Clay Buchholz/Tim Wakefield: Where does Wakefield fit in all this? He has to be considered the odd man out of the rotation at the moment. If Boston stands pat with pitching, Wakefield would become the long man and spot starter. Wakefield would provide excellent value with that, so I’m not discounting this scenario. Then there’s Buchholz. Is there any logical reason to force him out of the rotation? Nope. He’s in the rotation if he stays. Could Boston gut through one year of Wakefield in the bullpen, using Buchholz as Beckett’s eventual replacement? Sure. After all, Lackey doesn’t push anyone (Wakefield) of tremendous value out of the rotation. It’s an upgrade to the team even if you stand pat.
Don’t forget, though, that Boston has tremendous depth behind Buchholz/Wakefield. You’ve got Boof Bonser, Junichi Tazawa, Michael Bowden and a host of other candidates. To be sure, those aren’t names you clear space for. But we’re talking No. 7, 8 and 9 starters here. That’s a great amount of depth, and while it could technically be hung onto, I have to think there’s a second domino falling. And you all know the name I’m about to bring up.
Felix Hernandez: Ha! Faked you out. Adrian Gonzalez is actually next on the list, but let’s tackle Felix first. For the Red Sox to pull off a blockbuster trade, Clay Buchholz was always going to have to be included in the deal. It’s not a leap of logic, then, to wonder if something is brewing in this end. Seattle is about to acquire Cliff Lee from the Philadelphia Phillies in a three-team deal that will net Philadelphia Roy Halladay. I have nothing concrete to base this on, but it’s tremendously risky for Seattle to put all their eggs in one basket with Lee and Felix Hernandez both seeking $20 million annual deals. I would not be surprised at all if Seattle sent Felix to Boston for a deal structured around Buchholz, Jed Lowrie and others.
Adrian Gonzalez: The more likely outcome is Adrian Gonzalez coming to Boston. There has been smoke around A-Gon for eons now, and while I completely subscribe to the notion that Hoyer is likely to let 2010 play out with Adrian on the team due to a needed evaluation plus Gonzalez’s club-friendly contract, the flip side is this: Adrian is a hot commodity now. Will he be as hot next year? He’ll be one year closer from free agency with a strong free agent class to contend with… plus additional bats available on the trade market. Prince Fielder is a possibility, for example. Right now, the signal-to-noise ratio is heavily in favor of Gonzalez. Next year, that changes.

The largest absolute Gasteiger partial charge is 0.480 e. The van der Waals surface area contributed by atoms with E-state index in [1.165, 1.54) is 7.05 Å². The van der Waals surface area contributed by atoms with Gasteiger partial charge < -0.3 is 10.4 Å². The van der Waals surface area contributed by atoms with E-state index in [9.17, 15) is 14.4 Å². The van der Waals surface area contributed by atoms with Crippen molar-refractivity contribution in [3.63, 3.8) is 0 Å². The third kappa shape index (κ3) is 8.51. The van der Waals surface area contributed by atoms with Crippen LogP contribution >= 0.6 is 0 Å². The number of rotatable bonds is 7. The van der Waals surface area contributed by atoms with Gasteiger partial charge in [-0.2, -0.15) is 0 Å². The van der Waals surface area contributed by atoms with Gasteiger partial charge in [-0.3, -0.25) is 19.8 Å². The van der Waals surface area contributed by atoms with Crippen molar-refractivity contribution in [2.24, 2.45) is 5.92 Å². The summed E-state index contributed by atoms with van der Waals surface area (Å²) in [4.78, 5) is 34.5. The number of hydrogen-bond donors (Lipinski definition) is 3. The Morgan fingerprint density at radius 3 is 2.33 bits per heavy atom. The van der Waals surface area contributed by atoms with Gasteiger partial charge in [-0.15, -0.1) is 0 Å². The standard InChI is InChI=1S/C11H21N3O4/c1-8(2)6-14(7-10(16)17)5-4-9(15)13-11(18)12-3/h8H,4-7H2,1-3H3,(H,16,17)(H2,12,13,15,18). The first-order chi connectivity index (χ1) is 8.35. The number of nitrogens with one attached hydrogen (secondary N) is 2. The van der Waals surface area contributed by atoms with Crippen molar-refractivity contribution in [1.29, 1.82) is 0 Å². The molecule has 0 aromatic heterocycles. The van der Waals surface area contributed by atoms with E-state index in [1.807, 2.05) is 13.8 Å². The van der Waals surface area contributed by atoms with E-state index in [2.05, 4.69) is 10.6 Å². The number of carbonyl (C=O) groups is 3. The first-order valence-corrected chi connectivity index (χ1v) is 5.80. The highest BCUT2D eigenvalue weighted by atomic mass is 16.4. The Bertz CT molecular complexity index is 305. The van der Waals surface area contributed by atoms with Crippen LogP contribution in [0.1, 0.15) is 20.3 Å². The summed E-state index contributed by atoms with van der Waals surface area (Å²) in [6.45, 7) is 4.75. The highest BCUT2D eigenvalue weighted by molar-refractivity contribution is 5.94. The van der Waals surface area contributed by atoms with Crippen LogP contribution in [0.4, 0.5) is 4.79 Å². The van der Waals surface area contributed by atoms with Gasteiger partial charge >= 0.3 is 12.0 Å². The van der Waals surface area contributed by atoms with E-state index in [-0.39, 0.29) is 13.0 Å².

Others: There might also be dominos that we don’t know about. Epstein may be about to strike for a different first-baseman or even third-baseman. Heck, Epstein may elect to sign Adrian Beltre and call it a day, hoarding Buchholz and slipping Wakefield in the bullpen. Let’s all not pretend we know what Theo’s thinking. All we can do is debate the various scenarios and see which one Epstein chose. I love Clay Buchholz, but I think he has to go. I don’t like this team’s offensive potential at all. Looking at this team next year, there is not one player that I can consider a verified power threat. Youkilis never struck me as someone who can keep up his power output long-term, while David Ortiz’s power is strictly best-case scenario. If things don’t break our way, we could approach 2009 Mets-level futility when it comes to power. Is Theo prepared for that?
The flip side is that our pitching and defense should be at elite levels next year. Could we get by with a relatively punchless offense? Yeah, we could, but it’ll be tough. If you told me today that Youkilis would repeat his 2008-2009 output and David Ortiz would crank 30 home runs with a .250 average, I’d go home happy. That’s a hell of a lot to assume, though. Just like it’s a lot to assume that Adrian Beltre can rebound to 2007 levels, assuming we sign him. Plus, as much of a fan of Cameron as I am, it’s a lot to assume his usual .270/20/70 from him.
I’m trending towards pessimism when I evaluate this offense, and I admit that. I’m just not overwhelmed… or just plain whelmed by this offense, even including Beltre. The offense has the potential to be “solid,” and that should be more than fine over the next two years given our pitching and defense. After two years, though? Not pretty.
To tie everything in a nice little bow, I’m not a fan of the Lackey signing. I am, of course, excited to see what he can do in Boston and will root for him. Strictly from an analytical perspective here, I do not understand the deal. It flies in the face of everything Theo seems to value: Not marrying himself to a pitcher long-term — especially one that is entering his age-31 year, and one with red flags all over the plate statistically and physically.
It’s for this very reason that I think something else is on the ledger involving Clay Buchholz. At that point, the Lackey deal makes more sense, as Lackey then becomes that much more important to the success of the rotation.